In an efficacy study of 3% diclofenac gel for AKs, percentage reduction in lesion size of those in the diclofenac-treated group was 64.7 versus 34.3% for vehicle-treated lesions after a 3-month treatment course.[36] In a study examining topical tretinoin for the treatment of AKs, 66% of patients who applied tretinoin cream had a more than 30% reduction in lesion size compared with 45% of patients who applied vehicle.[37] In another study evaluating 0.05% tretinoin, 1% tretinion and vehicle cream for 1265 patients with histologically confirmed AKs, 40% of patients in the vehicle group showed reduction of AKs.[38] The significant responses in patients treated with a presumed biologically inert substance imply that influences other than improvement in the disease state of AKs are responsible for the vehicle treatment responses.

Potential reasons for the observed improvement in outcomes in vehicle groups include the natural regression of AK lesions, variation in investigator-determined lesion counts and differences in the measurements of AK clearance. The assessment of AK lesions is an imperative and arduous aspect of clinical study design when evaluating AK treatments. Furthermore, interpretation of the data in making efficacy statements is highly dependent on the reliability and accuracy of investigators' assessments of lesion sizes and counts. For instance, different physicians might employ different approaches in assessing the number and size of individual lesions.

In a clinical examination of the reliability of direct counting methods of visible AKs, multiple experienced dermatologists counted the lesions of multiple patients individually.[39] Comparison of their lesion assessments showed poor reliability. The dermatologists then discussed the discrepancies in their assessments before examining another group of patients with AKs again separately. While there were fewer inconsistencies in lesion counts, poor reliability was again documented.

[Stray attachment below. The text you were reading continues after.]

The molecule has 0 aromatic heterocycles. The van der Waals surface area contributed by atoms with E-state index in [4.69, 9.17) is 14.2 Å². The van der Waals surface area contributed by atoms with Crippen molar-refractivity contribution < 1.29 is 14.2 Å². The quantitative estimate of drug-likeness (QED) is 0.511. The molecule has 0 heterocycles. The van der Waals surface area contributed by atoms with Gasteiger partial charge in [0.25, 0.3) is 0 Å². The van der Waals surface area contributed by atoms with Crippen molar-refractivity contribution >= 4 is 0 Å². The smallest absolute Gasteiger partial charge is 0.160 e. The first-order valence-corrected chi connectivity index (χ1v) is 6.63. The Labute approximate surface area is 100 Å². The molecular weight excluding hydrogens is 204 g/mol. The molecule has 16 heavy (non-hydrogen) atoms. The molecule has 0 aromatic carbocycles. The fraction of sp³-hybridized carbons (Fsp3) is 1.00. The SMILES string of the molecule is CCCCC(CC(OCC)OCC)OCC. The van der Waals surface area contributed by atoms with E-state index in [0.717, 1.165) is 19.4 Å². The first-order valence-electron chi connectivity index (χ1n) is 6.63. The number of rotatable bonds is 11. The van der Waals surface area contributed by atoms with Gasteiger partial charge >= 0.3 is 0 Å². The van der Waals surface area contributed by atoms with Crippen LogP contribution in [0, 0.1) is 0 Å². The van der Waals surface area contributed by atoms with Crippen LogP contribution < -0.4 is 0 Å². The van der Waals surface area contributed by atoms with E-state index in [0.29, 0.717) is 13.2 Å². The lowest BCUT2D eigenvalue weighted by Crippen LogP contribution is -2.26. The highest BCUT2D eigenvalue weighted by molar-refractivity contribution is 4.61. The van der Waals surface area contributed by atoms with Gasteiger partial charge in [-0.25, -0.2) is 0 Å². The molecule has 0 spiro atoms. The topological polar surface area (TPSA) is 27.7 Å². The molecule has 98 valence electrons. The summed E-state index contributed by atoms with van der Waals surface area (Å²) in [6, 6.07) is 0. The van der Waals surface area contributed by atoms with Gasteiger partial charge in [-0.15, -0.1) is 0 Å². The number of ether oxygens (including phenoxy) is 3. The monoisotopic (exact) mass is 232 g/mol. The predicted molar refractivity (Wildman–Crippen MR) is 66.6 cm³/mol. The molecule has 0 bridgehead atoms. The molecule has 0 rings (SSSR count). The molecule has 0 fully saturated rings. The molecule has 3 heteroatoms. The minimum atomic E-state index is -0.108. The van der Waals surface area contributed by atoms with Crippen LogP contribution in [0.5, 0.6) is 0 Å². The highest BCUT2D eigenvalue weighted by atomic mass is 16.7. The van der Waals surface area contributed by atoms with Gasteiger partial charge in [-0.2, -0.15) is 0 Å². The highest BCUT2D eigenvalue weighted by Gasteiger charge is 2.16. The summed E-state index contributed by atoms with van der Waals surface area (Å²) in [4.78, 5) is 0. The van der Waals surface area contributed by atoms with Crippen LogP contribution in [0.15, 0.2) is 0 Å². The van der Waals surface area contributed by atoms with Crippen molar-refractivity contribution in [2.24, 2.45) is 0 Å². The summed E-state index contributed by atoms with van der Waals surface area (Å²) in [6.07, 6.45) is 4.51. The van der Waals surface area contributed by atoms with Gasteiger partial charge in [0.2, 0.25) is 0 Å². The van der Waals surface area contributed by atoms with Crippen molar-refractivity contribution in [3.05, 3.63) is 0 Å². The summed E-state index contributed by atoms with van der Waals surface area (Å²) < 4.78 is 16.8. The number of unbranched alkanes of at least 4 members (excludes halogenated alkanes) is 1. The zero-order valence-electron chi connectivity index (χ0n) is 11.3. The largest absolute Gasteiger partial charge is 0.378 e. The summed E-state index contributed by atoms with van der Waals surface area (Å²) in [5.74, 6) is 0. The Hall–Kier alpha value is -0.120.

In a prospective, single-blinded study examining the reliability of investigators' body surface area assessments and direct counting of AK lesions, two investigators assessed 37 subjects at baseline and 2 weeks later. Sufficient reliability of the assessments made by both the body surface area and counting methods was noted; however, only two investigators provided measurements, with one investigator having trained the other.[40] Furthermore, the four trials analyzed in our study employed the total (absolute) clearance and percentage reduction to measure treatment changes and two trials additionally utilized Physician Global Assessment of Improvement ratings as a parallel method. Data evaluating this as a ten-point scale are not currently present in the literature. The paucity and implications of the existing data on the accuracy and reliability of AK lesion assessment highlight the need for further investigation as to how these measures affect efficacy data and how disease assessments can be improved.